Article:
Tax considerations when consent fees are paid to modify a debt

by | Dec 5, 2023

ARTICLE | December 05, 2023

Executive summary:

Tax consequences of consent fee payments and what you need to know

The combination of approaching debt maturities and a broader economic slowdown has led to an increase in debt refinancings and modifications. Payment of a consent fee (or similar fee) by a borrower to a lender frequently occurs in refinancings. The tax rules surrounding consent fees are not always black and white, and a consent fee payment can contribute to surprising tax results to a borrower, including taxable cancellation of debt (COD) income. As a best practice and to the extent possible, businesses entering debt negotiations should identify this potential tax implication prior to finalizing the deal.

Tax considerations of consent fees paid to modify a debt

Consent fees and debt amendments

Borrowers often pay consent fees to lenders as compensation for agreeing to modify their debt. The modification could arise from various items—a change in the payment terms, maturity date or financial ratios, the waiver of a default or the debt’s subordination to other debt. Consent fees are often paid in cash, but are also frequently paid through the issuance of either (1) equity (e.g., stock, warrants or LLC units) of the debtor or (2) additional debt. It is important to understand the particular fees and the other economic aspects of any proposed debt modification, as those particulars can affect the tax treatment.

While the consent fee sometimes appears separate from the payment terms under the debt instrument, the fee paid to the lender must be considered when determining whether the modification changed the yield on the debt.1If the change in yield effected by a debt modification or amendment refinancing exceeds the tax regulations’ ‘significant modification’ threshold, the regulations require treating the transaction as a debt-for-debt exchange, which may result in COD income. A significant modification occurs if the combination of the consent fee and any other changes in terms results in a change in the debt’s annual yield by more than the greater of: (1) 25 basis points (0.25%) or (2) 5% of the annual yield of the unmodified debt.2

Example: Debtor corporation (DC) issued $500 million of debt at 8% to a group of lenders. DC and the lenders later negotiated a debt modification that included an increase to the interest rate of .25% and a consent fee of 25 basis points. The combination of the consent fee and the increase in interest rate exceeds 5% of the annual yield, giving rise a significant modification and debt for debt exchange treatment under tax rules.

Cancellation of debt income concerns

When a debt-for-debt exchange occurs, the old debt is treated as satisfied for an amount equal to the issue price of the new debt.3 For debt that is not traded on an established market (i.e., is not Traded), the regulations provide a favorable rule to determine the issue price, which generally results in little or no COD income. For non-Traded debt that is modified resulting in a debt-for-debt exchange, the issue price is generally equal to its principal amount, provided it bears adequate stated interest.4 This generally results in debt being satisfied for the face amount even if the value is significantly less.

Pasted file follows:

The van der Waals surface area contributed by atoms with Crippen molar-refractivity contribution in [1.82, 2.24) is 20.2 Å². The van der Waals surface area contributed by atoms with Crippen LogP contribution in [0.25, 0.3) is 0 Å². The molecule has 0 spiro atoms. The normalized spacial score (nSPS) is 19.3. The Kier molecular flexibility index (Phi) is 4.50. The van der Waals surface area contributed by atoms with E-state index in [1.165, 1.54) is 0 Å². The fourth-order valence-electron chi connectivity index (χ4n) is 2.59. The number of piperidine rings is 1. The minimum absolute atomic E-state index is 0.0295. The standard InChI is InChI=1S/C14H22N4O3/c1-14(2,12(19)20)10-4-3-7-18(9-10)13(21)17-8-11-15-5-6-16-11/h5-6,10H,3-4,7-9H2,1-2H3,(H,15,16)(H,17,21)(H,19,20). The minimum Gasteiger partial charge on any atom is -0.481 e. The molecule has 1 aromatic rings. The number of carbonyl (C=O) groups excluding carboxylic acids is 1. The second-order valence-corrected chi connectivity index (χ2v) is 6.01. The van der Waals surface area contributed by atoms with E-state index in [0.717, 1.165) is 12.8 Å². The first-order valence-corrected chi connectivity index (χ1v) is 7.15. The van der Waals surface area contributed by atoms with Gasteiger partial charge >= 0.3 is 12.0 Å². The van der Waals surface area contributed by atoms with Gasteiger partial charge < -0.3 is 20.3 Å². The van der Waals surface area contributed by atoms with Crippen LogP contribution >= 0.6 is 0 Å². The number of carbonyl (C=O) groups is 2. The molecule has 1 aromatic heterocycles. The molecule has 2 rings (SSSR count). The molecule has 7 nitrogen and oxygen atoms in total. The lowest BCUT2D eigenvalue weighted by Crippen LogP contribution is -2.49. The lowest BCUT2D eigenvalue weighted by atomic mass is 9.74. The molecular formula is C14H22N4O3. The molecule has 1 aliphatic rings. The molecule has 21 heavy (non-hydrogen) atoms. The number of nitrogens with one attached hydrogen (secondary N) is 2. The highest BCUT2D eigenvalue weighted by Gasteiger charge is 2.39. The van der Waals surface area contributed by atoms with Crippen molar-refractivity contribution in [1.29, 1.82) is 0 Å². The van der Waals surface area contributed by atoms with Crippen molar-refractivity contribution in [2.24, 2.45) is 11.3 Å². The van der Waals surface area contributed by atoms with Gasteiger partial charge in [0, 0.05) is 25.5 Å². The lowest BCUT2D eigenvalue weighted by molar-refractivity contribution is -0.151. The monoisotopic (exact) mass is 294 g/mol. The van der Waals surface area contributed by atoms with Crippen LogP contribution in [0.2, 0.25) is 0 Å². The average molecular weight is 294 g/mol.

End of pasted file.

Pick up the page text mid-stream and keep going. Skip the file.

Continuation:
However, where the debt exceeds $100 million and is Traded, the potential for a COD income event increases significantly. The definition of Traded debt is much broader than some may think. For a more detailed discussion on this issue, refer to our article Modifying debt over $100 million. To the extent the debt is Traded, the debt is treated as satisfied for its fair market value, which if less than the face amount will result in COD income.

Assuming that the debtor is a solvent company that is not in a bankruptcy proceeding, this COD income is generally taxable income and not eligible for exclusion. While an insolvent corporate debtor can exclude COD income from current taxation to the extent of its insolvency, an insolvent partnership debtor cannot similarly benefit from the insolvency exclusion.5


Consent fees and similar payments are common in debt refinancings. When negotiating a change to a debt’s terms, including payment of a consent fee, it is important to remember that a debt-for-debt exchange may result for tax purposes. The tax consequences to a debtor are not limited to unfavorable items. Certain tax deductions may be triggered by debt for debt exchange treatment. However, the potential for COD income is the primary area of concern. Consult with a tax advisor when entering a debt refinancing or modification.

1 Reg. section1.1001-3(e)(2)(iii)(A)(1).
2 Reg. section1.1001-3(e)(2)(ii).
3 Section108(e)(10).
4 Sections 1273(b)(4) and 1274.
5 Sections108(a)(1)(B) and 108(d)(6).

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This article was written by Nick Gruidl, Stefan Gottschalk and originally appeared on 2023-12-05.
2022 RSM US LLP. All rights reserved.

The information contained herein is general in nature and based on authorities that are subject to change. RSM US LLP guarantees neither the accuracy nor completeness of any information and is not responsible for any errors or omissions, or for results obtained by others as a result of reliance upon such information. RSM US LLP assumes no obligation to inform the reader of any changes in tax laws or other factors that could affect information contained herein. This publication does not, and is not intended to, provide legal, tax or accounting advice, and readers should consult their tax advisors concerning the application of tax laws to their particular situations. This analysis is not tax advice and is not intended or written to be used, and cannot be used, for purposes of avoiding tax penalties that may be imposed on any taxpayer.

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